the District of Columbia Metropolitan Police Department (" MPD" ), brings this action against the District of Columbia, Chief of Police Cathy L. Lanier, Assistant Chief Patrick Burke, Assistant Chief Michael Anzallo, Commander Christopher Lojacono, and Lieutenant Dean Welch, each in their individual and official capacities (collectively, " Defendants" ). Presently before the Court is the Plaintiff's [99] Motion for Summary Judgment and the Defendants' [100] Cross-Motion for Summary Judgment. The Court previously granted Summary Judgment to the Defendants on all but one of the Plaintiff's claims. The claim remaining before the Court arises out of MPD's discipline of the Plaintiff for releasing to the media without prior authorization a recording of audio transmissions (" the recording" ) between members of MPD's Emergency Response Team during a barricade situation. The Plaintiff alleges that Parts VI-C-1 & 7 of the MPD's media policy -- MPD General Order 204.01 -- as applied to the Plaintiff in this case, constitute an unlawful prior restraint of speech in violation of the First Amendment. Upon consideration of the pleadings, [1] the relevant legal authorities, and the summary judgment record, the Court finds that Parts VI-C-1 & 7 of MPD General Order 204.01 are not unconstitutional prior restraints as applied to the Plaintiff. Accordingly, the Plaintiff's motion is DENIED and the Defendants' motion is GRANTED.

I. BACKGROUND

A. Factual Background

The parties generally agree as to events at issue. [2] At all times relevant to the issue remaining before the Court, the Plaintiff was assigned full-time to act as Chairman of the FOP, the D.C. police union, pursuant to Article 9 of the Collective Bargaining Agreement between the FOP and MPD. See Pl.'s Stmt. ¶ 10.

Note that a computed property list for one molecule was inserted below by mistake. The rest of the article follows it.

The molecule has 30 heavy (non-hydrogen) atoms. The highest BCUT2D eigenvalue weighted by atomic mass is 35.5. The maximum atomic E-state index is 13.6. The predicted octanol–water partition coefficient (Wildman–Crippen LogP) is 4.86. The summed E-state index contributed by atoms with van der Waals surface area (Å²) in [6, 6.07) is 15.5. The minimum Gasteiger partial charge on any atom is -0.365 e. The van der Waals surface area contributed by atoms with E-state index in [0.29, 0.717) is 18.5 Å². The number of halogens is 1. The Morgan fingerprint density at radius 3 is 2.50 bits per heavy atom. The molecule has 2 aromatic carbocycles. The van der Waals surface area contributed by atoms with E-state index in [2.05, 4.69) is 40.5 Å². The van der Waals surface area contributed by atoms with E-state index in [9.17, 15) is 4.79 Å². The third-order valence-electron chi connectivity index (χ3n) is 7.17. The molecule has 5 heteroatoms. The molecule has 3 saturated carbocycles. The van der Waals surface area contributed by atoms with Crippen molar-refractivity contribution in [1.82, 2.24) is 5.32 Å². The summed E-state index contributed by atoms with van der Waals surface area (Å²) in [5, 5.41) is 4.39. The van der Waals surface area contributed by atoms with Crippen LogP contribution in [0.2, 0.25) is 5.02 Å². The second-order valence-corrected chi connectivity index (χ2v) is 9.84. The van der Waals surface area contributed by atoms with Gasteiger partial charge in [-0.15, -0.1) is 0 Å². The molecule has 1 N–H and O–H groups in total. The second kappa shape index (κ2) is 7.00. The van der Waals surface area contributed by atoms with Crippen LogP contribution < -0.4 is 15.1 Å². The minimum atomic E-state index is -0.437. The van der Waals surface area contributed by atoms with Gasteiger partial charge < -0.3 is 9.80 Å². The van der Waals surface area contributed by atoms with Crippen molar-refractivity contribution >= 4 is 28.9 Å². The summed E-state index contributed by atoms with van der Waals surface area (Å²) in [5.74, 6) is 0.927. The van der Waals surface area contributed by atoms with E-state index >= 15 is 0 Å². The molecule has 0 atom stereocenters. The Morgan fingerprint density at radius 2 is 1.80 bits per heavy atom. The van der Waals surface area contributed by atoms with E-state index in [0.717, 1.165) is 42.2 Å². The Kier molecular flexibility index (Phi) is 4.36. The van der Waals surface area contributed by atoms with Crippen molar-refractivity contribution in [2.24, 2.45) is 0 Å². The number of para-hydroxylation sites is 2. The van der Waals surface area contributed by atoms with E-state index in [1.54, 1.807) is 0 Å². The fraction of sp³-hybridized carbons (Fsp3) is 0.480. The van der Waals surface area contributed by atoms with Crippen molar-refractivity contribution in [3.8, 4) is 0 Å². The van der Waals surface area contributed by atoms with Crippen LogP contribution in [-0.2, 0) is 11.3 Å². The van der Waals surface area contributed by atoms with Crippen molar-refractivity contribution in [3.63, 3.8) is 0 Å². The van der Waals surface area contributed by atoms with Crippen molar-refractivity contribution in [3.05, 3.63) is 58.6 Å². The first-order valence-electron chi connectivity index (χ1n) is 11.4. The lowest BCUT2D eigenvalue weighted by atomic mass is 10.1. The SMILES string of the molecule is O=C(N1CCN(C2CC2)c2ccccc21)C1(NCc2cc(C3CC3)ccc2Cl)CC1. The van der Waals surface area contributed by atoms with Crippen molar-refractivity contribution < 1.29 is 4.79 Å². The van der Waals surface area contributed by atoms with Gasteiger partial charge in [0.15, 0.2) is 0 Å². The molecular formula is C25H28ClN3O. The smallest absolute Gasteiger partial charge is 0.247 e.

On Saturday May 30, 2009, the MPD Emergency Response Team (" ERT" ) responded to an incident in which a suspect barricaded himself inside a residence. Pl.'s Stmt. ¶ 1. During the standoff, the following radio exchange, excerpted in relevant part, took place between members of the ERT:

08:31: Command to Alpha One, be advised I'm being ordered to give you the go to deploy gas. Copy?
08:49: Alpha One to ERT Two, if you deploy that gas and we are not prepared for that, we are not prepared to [inaudible] just yet, please standby for just five more minutes.
09:00: [ERT Two] Copy, I just need communication from you because I'm getting, ah, issues down here. I just need you to keep me informed so I can inform them because, I'm getting - pressured.
09:13: [Alpha One] I understand ERT Two, 'cause I'm trying to put a couple of things in place here. If you can give me a couple of minutes, I'll be happy to brief you.
***

Page 72